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INDIE FOLK-LORE Bon Iver's long, lonely winter turned into a good year for the folk singer By LaRue Cook cook@knoxvoicecom

28 Knoxville Voice

AUGUST 7, 2008

“Things actually made it on the recording that I didn’t even know about at first,” says Vernon, who provided nearly all the instrumentation and mixing. “On ‘Creature Fear,’ my dog knocked a coat hanger down the stairs. It happened in another place in the song, but I didn’t leave it where it was. I copied and pasted it as somewhat of an intro to the song; it’s half-raw, half-experienced.” A similar aesthetic resides in Vernon’s voice, which has been compared to that of TV on the Radio’s Tunde Adebimpe for its atonal, almost animalistic tendencies. The vox sound lived-in rather than trained, although Vernon says the effect has taken time to perfect. “It’s not something that just happens; it’s a long development,” he says. “For years I was a yeller and a screamer, and the way I’m singing now is a product of that. I’m still in the development process, and I don’t want the process to stop.” While For Emma comes off pleasantly languid piped through speakers, Vernon says the energy has translated differently on stage with a backing band. Bon (H)Iver means “good winter,” but those who come to Pilot Light won’t necessarily be put in a frigid state. “When you’re recording there’s so much energy that lives in that, and when you’re in that, you do everything you can to finish

that song,” says Vernon, comparing his time in the cabin to the stage. “When it’s wrapped, it’s done. But when you’re playing live, you’re playing in the moment, creating a new energy and a new moment. It’s a different feeling that has to do with the audience and where you’re playing and how you’re feeling that day.” This actually isn’t Vernon’s first appearance at Pilot Light, though he was performing with DeYarmond Edison in the pre-Bon Iver days when he happened upon the not-so-much-for-profit nightclub. After selling out New York City’s Bowery Ballroom and Music Hall of Williamsburg a month in advance, Vernon’s days of relative obscurity are admittedly numbered — he laughs nervously when told a few fans might have to be turned away from the cramped concert space in the Old City. For artists who stumble upon fame, the pressure and subsequent fear of a sophomore slump can often be maddening. Vernon is working on new material, but doesn’t “know if it’s an album.” The subject of a follow-up is never broached, although Vernon wouldn’t have much time for thought on the matter while he’s still spinning in this media whirlwind. “I’m going to keep touring and enjoying this moment, then take a really long break and figure out what’s next,” he says. “But this [touring, interviews, making music] is what I do now.”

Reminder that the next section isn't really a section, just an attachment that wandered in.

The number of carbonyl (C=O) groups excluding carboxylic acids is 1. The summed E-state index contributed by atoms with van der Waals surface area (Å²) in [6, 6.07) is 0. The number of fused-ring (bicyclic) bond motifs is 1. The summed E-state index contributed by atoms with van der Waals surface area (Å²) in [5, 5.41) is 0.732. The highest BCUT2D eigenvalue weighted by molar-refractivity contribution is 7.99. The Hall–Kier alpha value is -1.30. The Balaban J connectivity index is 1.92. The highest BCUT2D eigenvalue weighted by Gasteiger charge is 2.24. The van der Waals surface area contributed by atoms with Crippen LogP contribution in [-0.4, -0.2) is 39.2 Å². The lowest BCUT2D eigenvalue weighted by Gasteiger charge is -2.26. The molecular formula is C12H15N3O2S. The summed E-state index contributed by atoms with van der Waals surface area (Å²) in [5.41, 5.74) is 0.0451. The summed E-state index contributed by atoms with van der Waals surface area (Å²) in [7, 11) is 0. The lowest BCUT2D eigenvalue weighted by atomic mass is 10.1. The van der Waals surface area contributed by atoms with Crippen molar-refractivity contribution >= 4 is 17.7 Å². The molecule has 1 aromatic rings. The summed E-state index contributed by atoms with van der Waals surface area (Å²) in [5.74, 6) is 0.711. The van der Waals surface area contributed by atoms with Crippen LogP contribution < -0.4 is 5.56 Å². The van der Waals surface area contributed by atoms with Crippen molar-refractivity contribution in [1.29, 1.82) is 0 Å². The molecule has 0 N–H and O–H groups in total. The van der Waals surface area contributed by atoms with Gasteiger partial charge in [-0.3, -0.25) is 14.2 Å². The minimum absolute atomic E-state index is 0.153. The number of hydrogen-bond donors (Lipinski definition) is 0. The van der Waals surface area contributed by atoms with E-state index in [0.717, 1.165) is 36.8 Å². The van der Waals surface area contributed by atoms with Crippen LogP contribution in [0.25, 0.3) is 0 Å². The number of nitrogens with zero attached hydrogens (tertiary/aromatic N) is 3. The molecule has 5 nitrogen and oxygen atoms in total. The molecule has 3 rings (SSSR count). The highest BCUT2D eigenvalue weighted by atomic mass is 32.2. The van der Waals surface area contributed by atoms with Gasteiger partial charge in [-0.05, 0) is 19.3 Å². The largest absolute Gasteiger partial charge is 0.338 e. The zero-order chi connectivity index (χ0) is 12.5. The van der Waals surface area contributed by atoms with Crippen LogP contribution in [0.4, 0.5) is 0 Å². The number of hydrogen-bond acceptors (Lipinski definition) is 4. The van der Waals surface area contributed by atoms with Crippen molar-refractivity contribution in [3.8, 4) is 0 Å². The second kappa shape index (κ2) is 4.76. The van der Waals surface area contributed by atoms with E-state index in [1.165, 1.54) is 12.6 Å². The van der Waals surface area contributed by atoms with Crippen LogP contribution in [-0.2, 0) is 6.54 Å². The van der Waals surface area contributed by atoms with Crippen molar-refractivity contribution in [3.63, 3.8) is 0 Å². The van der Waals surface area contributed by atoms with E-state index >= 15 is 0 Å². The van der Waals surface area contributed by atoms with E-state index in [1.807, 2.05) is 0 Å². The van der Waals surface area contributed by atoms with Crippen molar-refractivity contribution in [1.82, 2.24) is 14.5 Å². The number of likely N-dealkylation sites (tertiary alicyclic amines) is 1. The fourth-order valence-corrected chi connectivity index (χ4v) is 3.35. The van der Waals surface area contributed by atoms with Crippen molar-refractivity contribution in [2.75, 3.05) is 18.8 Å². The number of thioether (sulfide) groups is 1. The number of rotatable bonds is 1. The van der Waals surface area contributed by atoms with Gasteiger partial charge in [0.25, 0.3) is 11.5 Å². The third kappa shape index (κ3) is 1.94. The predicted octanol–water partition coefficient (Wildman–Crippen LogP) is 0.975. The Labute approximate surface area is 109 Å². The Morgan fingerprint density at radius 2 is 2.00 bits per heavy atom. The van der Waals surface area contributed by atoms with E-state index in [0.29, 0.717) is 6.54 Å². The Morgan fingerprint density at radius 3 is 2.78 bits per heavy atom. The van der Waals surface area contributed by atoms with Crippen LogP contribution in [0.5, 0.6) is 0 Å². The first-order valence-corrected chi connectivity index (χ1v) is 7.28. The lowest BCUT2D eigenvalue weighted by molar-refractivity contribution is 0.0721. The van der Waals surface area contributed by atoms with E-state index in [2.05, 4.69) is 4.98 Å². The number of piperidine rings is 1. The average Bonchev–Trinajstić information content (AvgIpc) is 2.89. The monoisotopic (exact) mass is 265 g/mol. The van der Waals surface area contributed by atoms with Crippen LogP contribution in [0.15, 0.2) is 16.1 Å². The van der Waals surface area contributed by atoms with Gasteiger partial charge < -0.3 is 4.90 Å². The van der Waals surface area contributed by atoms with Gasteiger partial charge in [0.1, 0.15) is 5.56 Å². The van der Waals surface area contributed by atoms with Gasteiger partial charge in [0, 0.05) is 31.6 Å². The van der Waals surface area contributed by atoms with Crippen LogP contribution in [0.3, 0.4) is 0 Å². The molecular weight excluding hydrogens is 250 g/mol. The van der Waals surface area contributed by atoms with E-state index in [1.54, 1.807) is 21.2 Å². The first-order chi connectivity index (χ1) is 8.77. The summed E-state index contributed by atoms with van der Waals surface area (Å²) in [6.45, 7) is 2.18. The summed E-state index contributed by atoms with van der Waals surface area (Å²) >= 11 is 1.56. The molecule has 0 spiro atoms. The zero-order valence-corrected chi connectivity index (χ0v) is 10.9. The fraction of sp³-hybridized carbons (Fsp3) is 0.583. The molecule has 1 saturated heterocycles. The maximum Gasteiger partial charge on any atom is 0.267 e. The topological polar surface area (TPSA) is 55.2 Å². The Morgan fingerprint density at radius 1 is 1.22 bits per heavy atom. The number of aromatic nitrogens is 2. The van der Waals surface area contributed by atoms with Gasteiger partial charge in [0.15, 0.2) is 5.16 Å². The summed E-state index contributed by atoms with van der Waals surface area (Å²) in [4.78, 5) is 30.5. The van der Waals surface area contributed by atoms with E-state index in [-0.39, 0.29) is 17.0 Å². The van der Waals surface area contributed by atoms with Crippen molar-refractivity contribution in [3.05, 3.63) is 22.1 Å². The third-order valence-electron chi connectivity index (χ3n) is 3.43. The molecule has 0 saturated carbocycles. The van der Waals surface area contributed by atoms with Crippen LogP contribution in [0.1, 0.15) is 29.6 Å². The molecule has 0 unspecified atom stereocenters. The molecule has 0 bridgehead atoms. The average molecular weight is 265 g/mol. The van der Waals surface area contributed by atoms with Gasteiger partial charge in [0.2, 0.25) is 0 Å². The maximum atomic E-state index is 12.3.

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Justin Vernon didn’t expect it; can’t fathom it, really — how, in less than a year, he’s become someone altogether different, yet eerily the same. Technically his name is still Justin, and he lives in a modest house in Eau Claire, Wis., where he grew up. But many likely know him by now as Bon Iver, his indiecome-folk French moniker. His 2007 self-released debut For Emma, Forever Ago, which was re-released in February by indie label Jajaguar, is part lament, part misanthropic rumination and will likely be the breakthrough of 2008. With stark vocals and jangly guitar chords, Vernon has become a must-book act this summer, while the romantic tale of Bon Iver has saturated music blogs, charming even the snobbiest of critics — all thanks to a relationship gone sour, a loss of direction and a rustic cabin in Wisconsin. “It’s interesting, the whole experience. It went from not even being a record to, in the course of the last year, being zero to 1,000 miles an hour,” Vernon says in a phone interview from home as he readies for Chicago’s Pitchfork Music Festival, where he performed July 20. “It’s actually been overwhelming; I’ve almost lost my head, not in terms of ego, but sanity. “I’ve been home for about five weeks, and just now have I been able to come down. It’s difficult to have people telling you you’re great and trying to figure out whether or not to believe them.” Vernon remembers precisely the moment it all didn’t make much sense anymore. He’d moved to Raleigh, N.C., — “for no particular reason” — with his band DeYarmond Edison and discovered little-known nü-folk act Bowerbirds. “They’re … somewhat responsible for all this,” says Vernon, whose album has been steadily gaining momentum on this current tour, with muses Bowerbirds joining him (A.A. Bondy will open Aug. 10 at Pilot Light.) “When I was in Raleigh, I saw them do a show before anyone knew who they were. I’d never gone home after a show so in awe, and I thought, ‘I’m going to stop playing music.’ About two weeks later, I left Raleigh and went back to Wisconsin, and in no way were they a small part in that.” What happened when he returned to Eau Claire has become part of indie-folk lore: Holed up for the winter, Vernon wrote and produced an album that can be described simply, yet adequately, as raw. For Emma plays like strategically scratched vinyl, every pop of the hot mic and creak of the cabin audible.

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